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Posted at: Sep 6, 2015, 1:19 AM; last updated: Sep 2, 2015, 8:24 PM (IST)ART & SOUL

A tree that speaks

Legends about a tree that speaks in mythical lands has fascinated writers and painters over the centuries
A tree that speaks
The Speaking Tree. Deccani or Mughal; early 17th century. Islamische Museum, Berlin

B.N. Goswamy

The universe is made of stories, not of atoms

Muriel Rukeyser

I am sure some of us remember from our childhood stories in which trees spoke: sharing a secret about a hidden treasure with a traveller resting under its shade, addressing spirits hiding in its leaves to go and perform an assigned task, and so on. Vivid images sprang to mind when one heard these, not necessarily agreeable but certainly giving wings to imagination. One heard the stories in the night, I recall: the next morning every tree looked different.

At that time, one did not know, of course, that there is an ancestry to these tales. They were not native to India alone: trees that spoke were in every, or nearly every, culture. One had to travel in the mind to the Islamic world, for instance, to land upon riches. There were legends there about the Speaking Tree which bore human fruit and was to be found in mythical lands or on an island by the name of Waq Waq. The great Firdausi speaks of it in the Shahnama; so does Nizami in the Iskandarnama, one of the five long poems in his celebrated work, the Khamsa. In both these works, Alexander — Sikandar as he is known in Islamic texts — figures not only as a conqueror but also as a philosopher king, full of questions, always curious to learn. The story of him standing at the foot of a tree which talks has held fascination for writers and painters for a long, long time.

Firdausi writes of Alexander reaching, in the course of his travels, the end of the world where he encounters a tree with two trunks. Male heads sprout from one trunk and speak during the day in a voice that strikes terror, and female heads from the other trunk talk sweetly at night. The male heads warn Alexander that he has already received his share of blessings, and the female heads urge him not to give in to greed: but both predict the same thing that his last days are near. “Death will come soon: you will die in a strange land, with strangers standing by”. This, as one knows, is exactly what happened. Alexander died in Babylon, far from his home.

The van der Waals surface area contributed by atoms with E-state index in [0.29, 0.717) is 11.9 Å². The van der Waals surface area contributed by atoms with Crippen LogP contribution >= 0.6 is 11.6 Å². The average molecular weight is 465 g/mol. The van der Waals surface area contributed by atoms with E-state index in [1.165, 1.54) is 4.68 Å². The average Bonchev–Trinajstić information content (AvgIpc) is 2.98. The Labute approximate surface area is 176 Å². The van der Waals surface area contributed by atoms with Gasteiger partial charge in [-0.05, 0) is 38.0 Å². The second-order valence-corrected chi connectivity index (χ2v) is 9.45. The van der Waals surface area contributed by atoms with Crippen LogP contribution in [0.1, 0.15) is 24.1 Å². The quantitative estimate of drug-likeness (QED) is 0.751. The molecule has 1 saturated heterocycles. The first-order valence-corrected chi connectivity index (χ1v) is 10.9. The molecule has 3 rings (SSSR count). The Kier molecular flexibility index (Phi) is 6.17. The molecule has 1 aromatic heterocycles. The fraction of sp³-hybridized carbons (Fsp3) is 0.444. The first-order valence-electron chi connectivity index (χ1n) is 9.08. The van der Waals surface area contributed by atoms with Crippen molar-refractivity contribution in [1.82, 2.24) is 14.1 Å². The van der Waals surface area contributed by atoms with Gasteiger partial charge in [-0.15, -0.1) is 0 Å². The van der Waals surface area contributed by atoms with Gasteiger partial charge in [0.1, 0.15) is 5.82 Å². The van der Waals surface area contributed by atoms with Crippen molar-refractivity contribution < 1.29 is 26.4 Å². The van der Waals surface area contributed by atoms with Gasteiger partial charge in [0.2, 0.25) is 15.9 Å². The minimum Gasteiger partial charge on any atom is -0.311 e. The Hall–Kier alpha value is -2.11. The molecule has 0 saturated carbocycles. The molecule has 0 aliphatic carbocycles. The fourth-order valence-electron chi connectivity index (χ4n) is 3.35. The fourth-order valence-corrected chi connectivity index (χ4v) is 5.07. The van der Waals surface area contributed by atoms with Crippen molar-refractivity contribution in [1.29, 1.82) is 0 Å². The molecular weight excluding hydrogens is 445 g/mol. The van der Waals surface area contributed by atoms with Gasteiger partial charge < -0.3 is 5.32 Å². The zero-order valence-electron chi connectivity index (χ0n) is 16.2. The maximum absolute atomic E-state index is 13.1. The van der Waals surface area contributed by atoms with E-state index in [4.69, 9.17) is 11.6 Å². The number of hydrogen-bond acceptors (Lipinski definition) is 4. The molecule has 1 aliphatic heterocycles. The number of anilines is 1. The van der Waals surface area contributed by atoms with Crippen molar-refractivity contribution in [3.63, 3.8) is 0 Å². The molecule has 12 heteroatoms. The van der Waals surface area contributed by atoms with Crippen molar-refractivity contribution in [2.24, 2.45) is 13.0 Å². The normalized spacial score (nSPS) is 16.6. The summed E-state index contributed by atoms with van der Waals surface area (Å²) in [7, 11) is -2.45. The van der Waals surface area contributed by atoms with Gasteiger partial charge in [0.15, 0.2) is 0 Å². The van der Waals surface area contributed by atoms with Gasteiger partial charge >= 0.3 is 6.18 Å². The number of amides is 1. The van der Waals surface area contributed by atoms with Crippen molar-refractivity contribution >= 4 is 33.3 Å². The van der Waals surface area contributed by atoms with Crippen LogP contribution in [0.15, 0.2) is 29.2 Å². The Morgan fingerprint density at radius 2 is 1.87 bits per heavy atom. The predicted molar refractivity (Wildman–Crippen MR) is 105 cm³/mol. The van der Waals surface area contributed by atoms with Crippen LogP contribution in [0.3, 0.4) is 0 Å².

The fascination with the legend has persisted over centuries even as it changes in different lands, and in different hands. Liberties are taken with it, departures made. There are versions in the Thai language; variations of it in Arabic literature. In painting, sometimes, one sees Alexander on horseback close to the foot of the tree, straining to listen; at others, the great conqueror is nowhere to be seen and only the tree appears, with human figures suspended from its branches. The tree is sometimes a symbol of prophecy; in other works, it represents our inability to comprehend the mysteries that surround us.

The painter of the mystifying, somewhat eerie, work that is reproduced here creates a surreal world in which, to begin with, nothing is quite that it appears to be. The tree, teeming with figures of humans and beasts — one can see heads of leopards and horses, deer and elephants, rams and foxes, peeping through the leaves — is made up of a trunk that is nothing but snakes, intertwined and slithering, even as they turn into branches. What appear like bushes in blossom, close to the foot of the tree, bear heads of other animals rather than flowers; and resting their heads on a rock close by are fish that seem to have come from nowhere and positioned themselves thus. If one looks at the rocks that lie about one sees in them hidden shapes: a rabbit here, a frog there.

I am tempted to move to another culture, and cite short passages from a poem by the nearly contemporary American poet, Muriel Rukeyser. In it. she speaks about a Speaking Tree.

The trunk of the speaking tree looking like a tree trunk

Until you look again

There people and animals

Are ripening on the branches, the broad leaves

Are leaves; pale horses, sharp fine foxes

Blossom; the red rabbit falls

Ready and running

She continues:

The trunk coils, turns,

Snakes, fishes. Now the ripe people fall and run…

Flames that stand

Where reeds are creatures and the foam is flame.

Close to the end of the poem come these lines:

This is the speaking tree,

It calls you name. It tells us what we mean.

It is unlikely that Muriel Rukeyser had seen the very painting that appears here: perhaps another version swung into her view somehow and touched her off. The present work must undoubtedly have challenged the painter of it — we do not know who it was — almost beyond straining point. It is generally regarded as coming from Golconda in the Deccan, although a Mughal ancestry cannot be ruled out. To recall: the Qutb Shahi Sultanate of Golconda was founded by Turkmen princes, and during the early years of their reign, Turkmen artists seem to have settled in the region as well. It is entirely possible that it was they who laid the ground for the style that came later to flourish in that soil.

PS:- I was tempted once to count the number of creatures that reside in or hang from this Speaking Tree. I counted eighty-two.


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